Re: UAW website
Joachim Feise (jfeise@ICS.uci.edu)
Sat, 13 Jun 1998 21:58:00 -0700
> > But the unions are still out there, and they still are very
> > confrontational at times. This is arguably not the best way for them
> > to relate to management --- German unions, for instance, which are
> > generally stronger than their American counterparts, maintain a far
> > more cordial relationship with management. But that's in part a
> > choice of management itself (ours and theirs).
> Not exactly. German labor relations were put in place by law following
> WWII. They were anything but well accepted at the time. German law
> requires labor to be involved in important decisions. Yes, this has led
> to much friendlier relations, but it has also led to an econmy that has
> been slow to react to changes and other problems making Germany less
This used to be the case, but recently at least in some cases the German labor
unions proved to be quite flexible. For example, at Volkswagen, they accepted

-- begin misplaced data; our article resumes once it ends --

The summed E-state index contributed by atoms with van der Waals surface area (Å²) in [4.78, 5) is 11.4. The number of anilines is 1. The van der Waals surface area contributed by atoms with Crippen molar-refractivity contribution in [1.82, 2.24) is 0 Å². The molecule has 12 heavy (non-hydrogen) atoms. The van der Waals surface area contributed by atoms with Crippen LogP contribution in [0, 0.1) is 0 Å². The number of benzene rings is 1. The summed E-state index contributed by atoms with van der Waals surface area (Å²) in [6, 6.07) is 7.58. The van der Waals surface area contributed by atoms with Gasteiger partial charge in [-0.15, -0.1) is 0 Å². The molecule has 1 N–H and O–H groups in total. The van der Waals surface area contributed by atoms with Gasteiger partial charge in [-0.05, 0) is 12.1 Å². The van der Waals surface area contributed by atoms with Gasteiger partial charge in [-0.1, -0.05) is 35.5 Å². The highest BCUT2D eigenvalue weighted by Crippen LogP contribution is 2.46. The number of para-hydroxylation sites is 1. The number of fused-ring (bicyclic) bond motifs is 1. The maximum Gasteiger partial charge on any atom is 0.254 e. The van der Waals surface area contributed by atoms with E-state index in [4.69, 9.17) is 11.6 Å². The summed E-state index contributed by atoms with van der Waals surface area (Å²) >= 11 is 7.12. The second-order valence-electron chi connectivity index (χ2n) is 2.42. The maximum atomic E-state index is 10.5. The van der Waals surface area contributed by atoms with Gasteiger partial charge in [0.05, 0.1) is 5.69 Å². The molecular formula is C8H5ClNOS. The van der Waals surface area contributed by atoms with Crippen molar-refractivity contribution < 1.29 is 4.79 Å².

the 4-day work week, with wage cuts. This would have been unthinkable up to the
> The German system overall, is quite fascinating, and (I
> think) an excellent model to study, but certainly it is not an ideal.
> > German companies, for instance, give the unions a much stronger voice
> > in the companies' day-to-day operations, up to and including such
> > matters as work scheduling and plant closures. American management
> Once again, this was by law, and not by choice.
True. The laws require a split of the board in union and stockholder seats of
50-50, at least in certain industries of national interest (steel, energy,
In other industries, the relation is a little bit more than 50% for the
I doubt that anybody in the US would accept any of this.